Bel Air Festival for the Arts revealed the reason for all the stars upon thars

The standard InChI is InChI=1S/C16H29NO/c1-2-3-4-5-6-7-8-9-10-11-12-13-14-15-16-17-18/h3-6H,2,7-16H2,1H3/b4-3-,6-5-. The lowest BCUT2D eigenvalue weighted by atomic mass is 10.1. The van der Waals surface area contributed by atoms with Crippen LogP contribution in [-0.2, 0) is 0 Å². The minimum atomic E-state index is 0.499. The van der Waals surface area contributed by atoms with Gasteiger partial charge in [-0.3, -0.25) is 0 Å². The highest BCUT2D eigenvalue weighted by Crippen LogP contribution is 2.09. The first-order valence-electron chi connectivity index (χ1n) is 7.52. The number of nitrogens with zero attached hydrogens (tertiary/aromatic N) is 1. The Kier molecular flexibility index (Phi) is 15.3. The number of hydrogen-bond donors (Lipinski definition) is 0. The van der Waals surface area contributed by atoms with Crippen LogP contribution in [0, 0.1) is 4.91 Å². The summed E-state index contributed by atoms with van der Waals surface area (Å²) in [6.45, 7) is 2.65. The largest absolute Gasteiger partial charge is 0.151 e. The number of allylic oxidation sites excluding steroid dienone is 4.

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I’d been wondering for some time what was inspiring all these decorative tin stars that have been showing up on the exteriors of homes around Bel Air. I’m certain they were showing up other places first, but lately we’ve been jumping on the trend. At first I thought they were a sharp look and I even spent $36 on a nicely rusted one at the Bel Air Country Store (100 N. Main Street). But it didn’t fit well on the screw that is already drilled into my home’s brick facade and I didn’t feel the trend would last long enough to make it worth drilling another hole. I hung it indoors. Now I’m kind of glad I did. Stars have been showing up on homes around here as fast as Sylvester McMonkey McBean puts stars on the bellies of Dr. Seuss’ Sneetches. I asked several folks selling stars at the recent Bel Air Festival for the Arts if they knew their origins. After several shrugs, I found a booth (www.collegeviewcrafts.com) that had a little star history glued to a display. Apparently, they’re called “barn stars” and they’re history goes back to the 1700s. They were particularly popular after the Civil War, emerging from the German farming community. They have strong ties to the Pennsylvania Amish. These days we seem to think they bring good luck. Crafters were using them heavily at the festival. Tin stars appeared as holiday ornaments and decorations in wreaths. Some were fashioned into candle sconces. Others were painted with floral patterns. They came in all sizes and colors. I was tempted to collect more, but I stopped myself. I suspect the trend might be about to hit the saturation point where all the Sneetches forget about stars and whether they had one, or not, upon thars. (with apologies to Dr. Seuss)